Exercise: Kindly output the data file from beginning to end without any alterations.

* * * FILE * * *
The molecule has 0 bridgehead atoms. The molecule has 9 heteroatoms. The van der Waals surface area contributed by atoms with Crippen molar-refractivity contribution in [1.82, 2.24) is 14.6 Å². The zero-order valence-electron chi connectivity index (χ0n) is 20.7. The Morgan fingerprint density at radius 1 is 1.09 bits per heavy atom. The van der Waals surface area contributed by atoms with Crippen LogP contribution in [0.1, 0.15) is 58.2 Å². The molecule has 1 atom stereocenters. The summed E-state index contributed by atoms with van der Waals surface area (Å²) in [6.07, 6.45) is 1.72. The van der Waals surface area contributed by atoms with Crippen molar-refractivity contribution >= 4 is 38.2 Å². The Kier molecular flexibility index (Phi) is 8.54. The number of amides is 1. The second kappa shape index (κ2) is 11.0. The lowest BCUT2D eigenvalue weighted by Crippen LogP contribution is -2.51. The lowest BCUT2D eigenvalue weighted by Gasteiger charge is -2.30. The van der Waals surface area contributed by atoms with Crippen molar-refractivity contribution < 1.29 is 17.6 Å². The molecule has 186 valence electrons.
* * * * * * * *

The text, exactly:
The molecule has 0 bridgehead atoms. The molecule has 9 heteroatoms. The van der Waals surface area contributed by atoms with Crippen molar-refractivity contribution in [1.82, 2.24) is 14.6 Å². The zero-order valence-electron chi connectivity index (χ0n) is 20.7. The Morgan fingerprint density at radius 1 is 1.09 bits per heavy atom. The van der Waals surface area contributed by atoms with Crippen LogP contribution in [0.1, 0.15) is 58.2 Å². The molecule has 1 atom stereocenters. The summed E-state index contributed by atoms with van der Waals surface area (Å²) in [6.07, 6.45) is 1.72. The van der Waals surface area contributed by atoms with Crippen molar-refractivity contribution >= 4 is 38.2 Å². The Kier molecular flexibility index (Phi) is 8.54. The number of amides is 1. The second kappa shape index (κ2) is 11.0. The lowest BCUT2D eigenvalue weighted by Crippen LogP contribution is -2.51. The lowest BCUT2D eigenvalue weighted by Gasteiger charge is -2.30. The van der Waals surface area contributed by atoms with Crippen molar-refractivity contribution < 1.29 is 17.6 Å². The molecule has 186 valence electrons.